After this, the SPD yielded the Chancellery to other parties, although it remained part of the government until 1924. Social Democratic Party of Germany_sentence_46

Ebert died in 1925 and was succeeded by conservative Paul von Hindenburg. Social Democratic Party of Germany_sentence_47

After making gains in the 1928 federal election, the SPD's Hermann Müller became Chancellor. Social Democratic Party of Germany_sentence_48

Germany was struck hard by the Great Depression and, unable to negotiate an effective response to the crisis, Müller resigned in 1930. Social Democratic Party of Germany_sentence_49

The SPD was politically sidelined as the Nazi Party gained popularity and conservatives dominated the government, assisted by President von Hindenburg's frequent use of emergency powers. Social Democratic Party of Germany_sentence_50

The Reichsbanner Schwarz-Rot-Gold, the SPD's paramilitary wing, was frequently involved in violent confrontations with the Nazi Sturmabteilung. Social Democratic Party of Germany_sentence_51

The Nazis overtook the SPD as the largest party in July 1932 and Adolf Hitler was appointed Chancellor in January 1933. Social Democratic Party of Germany_sentence_52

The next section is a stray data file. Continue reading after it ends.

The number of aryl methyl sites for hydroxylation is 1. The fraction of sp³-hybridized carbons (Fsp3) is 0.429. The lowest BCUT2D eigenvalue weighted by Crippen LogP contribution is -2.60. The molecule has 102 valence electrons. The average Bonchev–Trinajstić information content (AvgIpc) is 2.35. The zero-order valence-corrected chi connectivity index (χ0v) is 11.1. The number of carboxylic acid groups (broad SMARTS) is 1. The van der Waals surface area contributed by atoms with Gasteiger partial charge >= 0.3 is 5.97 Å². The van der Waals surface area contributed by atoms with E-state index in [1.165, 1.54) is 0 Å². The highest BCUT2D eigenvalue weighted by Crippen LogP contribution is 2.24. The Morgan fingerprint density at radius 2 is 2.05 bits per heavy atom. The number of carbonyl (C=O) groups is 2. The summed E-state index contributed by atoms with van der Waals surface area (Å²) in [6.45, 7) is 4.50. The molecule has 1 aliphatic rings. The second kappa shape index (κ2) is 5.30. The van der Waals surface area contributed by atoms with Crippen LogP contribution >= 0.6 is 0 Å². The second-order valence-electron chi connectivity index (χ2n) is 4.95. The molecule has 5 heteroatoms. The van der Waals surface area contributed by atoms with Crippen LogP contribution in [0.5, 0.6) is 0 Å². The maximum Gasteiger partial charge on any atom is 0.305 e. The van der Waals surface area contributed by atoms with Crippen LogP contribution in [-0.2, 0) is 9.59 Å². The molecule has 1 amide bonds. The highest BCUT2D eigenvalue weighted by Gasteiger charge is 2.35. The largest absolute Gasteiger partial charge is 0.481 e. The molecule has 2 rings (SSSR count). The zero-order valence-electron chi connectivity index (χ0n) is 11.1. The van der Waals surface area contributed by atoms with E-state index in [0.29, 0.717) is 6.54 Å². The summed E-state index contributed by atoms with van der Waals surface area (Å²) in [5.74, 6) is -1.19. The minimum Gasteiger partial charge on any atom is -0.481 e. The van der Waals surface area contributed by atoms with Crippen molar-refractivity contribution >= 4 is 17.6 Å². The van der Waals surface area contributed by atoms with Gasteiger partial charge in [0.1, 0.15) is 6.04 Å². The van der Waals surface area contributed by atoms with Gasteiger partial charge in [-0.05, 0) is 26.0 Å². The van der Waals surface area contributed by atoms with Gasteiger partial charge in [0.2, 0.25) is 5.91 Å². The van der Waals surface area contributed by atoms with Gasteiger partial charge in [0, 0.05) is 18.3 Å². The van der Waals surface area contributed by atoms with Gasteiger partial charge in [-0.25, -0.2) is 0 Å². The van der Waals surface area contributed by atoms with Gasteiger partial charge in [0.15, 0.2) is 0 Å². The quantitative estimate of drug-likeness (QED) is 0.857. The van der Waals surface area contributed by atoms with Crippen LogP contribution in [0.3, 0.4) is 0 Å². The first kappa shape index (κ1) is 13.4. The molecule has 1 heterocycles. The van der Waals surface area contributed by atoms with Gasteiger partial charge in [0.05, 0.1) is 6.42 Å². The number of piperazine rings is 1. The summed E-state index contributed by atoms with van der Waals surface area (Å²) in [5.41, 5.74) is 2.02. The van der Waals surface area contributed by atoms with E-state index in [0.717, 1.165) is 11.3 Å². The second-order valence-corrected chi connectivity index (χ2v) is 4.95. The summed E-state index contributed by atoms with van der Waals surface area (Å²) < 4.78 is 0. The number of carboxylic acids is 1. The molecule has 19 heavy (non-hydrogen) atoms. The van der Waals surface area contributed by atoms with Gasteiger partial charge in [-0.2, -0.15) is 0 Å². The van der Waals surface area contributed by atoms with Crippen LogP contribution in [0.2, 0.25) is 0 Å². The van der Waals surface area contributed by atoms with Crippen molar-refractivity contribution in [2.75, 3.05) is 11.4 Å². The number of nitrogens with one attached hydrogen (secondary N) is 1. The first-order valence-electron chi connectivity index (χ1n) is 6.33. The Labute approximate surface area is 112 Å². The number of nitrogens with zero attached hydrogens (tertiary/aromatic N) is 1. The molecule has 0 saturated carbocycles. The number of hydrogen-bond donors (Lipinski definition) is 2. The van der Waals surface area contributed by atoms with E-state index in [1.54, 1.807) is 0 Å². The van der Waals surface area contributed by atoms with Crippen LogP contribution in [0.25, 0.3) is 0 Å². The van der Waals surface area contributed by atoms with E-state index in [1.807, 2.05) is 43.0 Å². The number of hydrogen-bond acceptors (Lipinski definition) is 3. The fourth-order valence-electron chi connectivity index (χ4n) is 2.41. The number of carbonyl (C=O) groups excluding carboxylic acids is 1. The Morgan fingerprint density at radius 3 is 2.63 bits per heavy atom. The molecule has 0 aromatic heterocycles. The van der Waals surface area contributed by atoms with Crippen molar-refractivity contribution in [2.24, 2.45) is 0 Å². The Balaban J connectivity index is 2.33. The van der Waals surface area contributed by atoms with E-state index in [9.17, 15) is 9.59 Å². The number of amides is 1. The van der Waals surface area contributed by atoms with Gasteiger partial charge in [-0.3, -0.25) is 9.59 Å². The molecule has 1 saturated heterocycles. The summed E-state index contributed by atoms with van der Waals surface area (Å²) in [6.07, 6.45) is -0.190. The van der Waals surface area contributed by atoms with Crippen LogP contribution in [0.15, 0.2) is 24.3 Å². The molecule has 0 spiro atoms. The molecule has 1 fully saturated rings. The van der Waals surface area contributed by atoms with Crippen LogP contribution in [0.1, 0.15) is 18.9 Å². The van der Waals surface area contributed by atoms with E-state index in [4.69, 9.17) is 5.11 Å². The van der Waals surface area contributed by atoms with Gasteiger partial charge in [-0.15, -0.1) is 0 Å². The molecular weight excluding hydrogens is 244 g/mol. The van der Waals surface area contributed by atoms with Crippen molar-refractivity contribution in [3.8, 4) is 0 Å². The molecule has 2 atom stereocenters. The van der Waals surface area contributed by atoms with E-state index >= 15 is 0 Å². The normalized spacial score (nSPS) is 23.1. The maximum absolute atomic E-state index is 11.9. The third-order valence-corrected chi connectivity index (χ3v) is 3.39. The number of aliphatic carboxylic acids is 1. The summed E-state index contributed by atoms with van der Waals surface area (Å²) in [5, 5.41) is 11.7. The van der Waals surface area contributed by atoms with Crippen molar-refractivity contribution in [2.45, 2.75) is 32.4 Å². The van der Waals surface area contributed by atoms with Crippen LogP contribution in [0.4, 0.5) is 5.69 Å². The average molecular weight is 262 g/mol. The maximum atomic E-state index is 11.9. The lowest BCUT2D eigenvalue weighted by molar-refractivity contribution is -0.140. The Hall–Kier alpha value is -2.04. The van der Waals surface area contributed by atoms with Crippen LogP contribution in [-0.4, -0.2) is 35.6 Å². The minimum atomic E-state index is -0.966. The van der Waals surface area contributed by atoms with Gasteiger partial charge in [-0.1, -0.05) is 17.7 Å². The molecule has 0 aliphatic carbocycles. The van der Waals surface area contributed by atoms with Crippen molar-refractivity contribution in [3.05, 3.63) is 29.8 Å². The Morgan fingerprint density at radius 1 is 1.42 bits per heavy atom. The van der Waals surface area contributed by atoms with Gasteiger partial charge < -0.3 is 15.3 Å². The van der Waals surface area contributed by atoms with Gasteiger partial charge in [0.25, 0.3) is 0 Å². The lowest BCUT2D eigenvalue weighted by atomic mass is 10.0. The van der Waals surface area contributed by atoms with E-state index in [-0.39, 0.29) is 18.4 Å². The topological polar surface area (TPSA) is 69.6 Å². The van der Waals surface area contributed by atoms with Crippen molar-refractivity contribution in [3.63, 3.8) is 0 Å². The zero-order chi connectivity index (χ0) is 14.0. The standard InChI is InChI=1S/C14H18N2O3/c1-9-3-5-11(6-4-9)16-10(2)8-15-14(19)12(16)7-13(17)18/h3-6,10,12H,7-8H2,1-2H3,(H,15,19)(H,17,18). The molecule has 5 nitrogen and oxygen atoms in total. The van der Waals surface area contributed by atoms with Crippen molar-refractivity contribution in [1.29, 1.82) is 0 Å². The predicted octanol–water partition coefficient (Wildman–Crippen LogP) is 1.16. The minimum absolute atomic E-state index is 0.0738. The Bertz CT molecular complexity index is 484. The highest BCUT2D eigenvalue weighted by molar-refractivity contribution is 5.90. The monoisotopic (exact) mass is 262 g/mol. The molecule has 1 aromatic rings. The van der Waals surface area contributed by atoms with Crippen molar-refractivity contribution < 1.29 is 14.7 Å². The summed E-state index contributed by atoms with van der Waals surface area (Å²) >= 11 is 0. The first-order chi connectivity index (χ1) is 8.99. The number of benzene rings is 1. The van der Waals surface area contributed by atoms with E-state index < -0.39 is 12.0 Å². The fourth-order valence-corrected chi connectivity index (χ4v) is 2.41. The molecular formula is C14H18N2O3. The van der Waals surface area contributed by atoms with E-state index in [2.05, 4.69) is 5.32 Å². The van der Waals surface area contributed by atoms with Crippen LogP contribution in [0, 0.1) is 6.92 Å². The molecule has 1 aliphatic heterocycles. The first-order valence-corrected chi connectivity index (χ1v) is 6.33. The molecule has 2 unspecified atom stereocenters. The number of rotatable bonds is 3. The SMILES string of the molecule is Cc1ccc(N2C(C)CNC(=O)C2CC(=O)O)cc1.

Of the parties present in the Reichstag during the passage of the Enabling Act of 1933, the SPD was the only one to vote against; most of the Communist deputies had been arrested ahead of the vote. Social Democratic Party of Germany_sentence_53

The SPD was formally banned in June. Social Democratic Party of Germany_sentence_54

Many members were subsequently imprisoned and killed by the Nazi government while others fled the country. Social Democratic Party of Germany_sentence_55

In exile, the party used the name Sopade. Social Democratic Party of Germany_sentence_56

After the end of World War II, the re-establishment of the SPD was permitted in the Western occupation zones in 1945. Social Democratic Party of Germany_sentence_57